Today, I went down to Fry’s to look for memory for a Dell server (which had somehow been limping through life with its built-in 256 MB of RAM). Since the Dell was now being asked to act as a backup server, it needed more juice, and honestly, I wanted the problem solved ASAP so I could get on to other things.
Shopping around, Dell wanted $99/GB for the memory in question, plus shipping and tax. Other online places had it for about $55 + $2 for shipping. Since I wanted the memory as soon as possible–preferably yesterday, I figured I’d waste part of my lunch break, run over to Fry’s and look for the memory there. Their price: $79 + tax.
Here’s where we hit an interesting bit of consumer psychology. On one hand, for $22 more than my online alternative, I could have the memory now. And I really did want it now. But I also would have preferred 2 GB so I didn’t need to do all this again anytime soon. So really, now didn’t cost $22, it cost $46.
And then there was the 8.25% sales tax, bringing the total difference to a whopping $59.04. I might have paid $22 for now, but no way was I going to pay effectively half the purchase price just to save 3 days of waiting. Accordingly, I got back to the office and ordered from Dallas, Texas-based ComputerMemoryOutlet.com.
We consumers can be incredibly price-sensitive at times, particularly when exact alternatives are available by doing something as simple as trading off a bit of time for money and ordering mail order. In the end, I might have decided to eat the $22 and solve my immediate problem by buying at the local Fry’s, but the key to the decision was really the sales tax. In most states, sales tax mentally amounts to, “plus a little bit more” in calculating a purchase’s true cost, and is rarely decisive in itself. When you’re making a purchase decision In California, sales tax is worth actually calculating on larger purchases, since it can easily outweigh shipping and other costs.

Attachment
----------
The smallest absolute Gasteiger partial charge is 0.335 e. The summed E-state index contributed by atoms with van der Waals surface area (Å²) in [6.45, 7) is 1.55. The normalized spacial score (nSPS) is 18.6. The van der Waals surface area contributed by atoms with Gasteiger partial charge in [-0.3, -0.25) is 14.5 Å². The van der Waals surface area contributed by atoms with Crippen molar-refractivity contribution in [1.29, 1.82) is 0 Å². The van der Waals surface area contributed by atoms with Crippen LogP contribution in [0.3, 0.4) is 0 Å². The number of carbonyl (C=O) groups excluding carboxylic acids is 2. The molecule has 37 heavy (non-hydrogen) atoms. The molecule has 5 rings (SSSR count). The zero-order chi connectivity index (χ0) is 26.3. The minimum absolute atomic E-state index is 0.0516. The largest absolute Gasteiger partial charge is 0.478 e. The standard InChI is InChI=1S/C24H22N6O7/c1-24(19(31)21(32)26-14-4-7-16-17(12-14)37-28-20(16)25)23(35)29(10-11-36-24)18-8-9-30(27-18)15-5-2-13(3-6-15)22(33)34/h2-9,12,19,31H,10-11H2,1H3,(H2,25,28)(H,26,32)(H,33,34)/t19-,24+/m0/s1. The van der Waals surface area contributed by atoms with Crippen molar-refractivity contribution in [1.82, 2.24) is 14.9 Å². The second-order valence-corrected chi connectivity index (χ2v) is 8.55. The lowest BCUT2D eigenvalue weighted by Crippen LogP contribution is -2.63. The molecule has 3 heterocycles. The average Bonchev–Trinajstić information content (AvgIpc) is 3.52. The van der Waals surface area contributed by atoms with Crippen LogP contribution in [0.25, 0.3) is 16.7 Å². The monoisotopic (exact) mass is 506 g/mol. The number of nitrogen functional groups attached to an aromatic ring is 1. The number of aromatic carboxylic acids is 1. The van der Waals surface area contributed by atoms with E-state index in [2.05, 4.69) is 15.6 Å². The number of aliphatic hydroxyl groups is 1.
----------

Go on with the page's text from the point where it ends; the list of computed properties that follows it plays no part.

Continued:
On April 1st, Santa Clara county sales tax (where I live) will have its sales tax increased to 9.25%, one of the highest sales tax rates in the nation. In San Francisco, it goes up to 9.5%. Effectively, it changes the purchase-time mental calculation for sales tax from, “plus a bit more” to, “Add 10%”. On any purchase larger than a candy bar, 10% usually amounts to enough money to notice, at least for me.
Does anyone think this won’t make a difference to folks’ decision whether to buy in-state or out?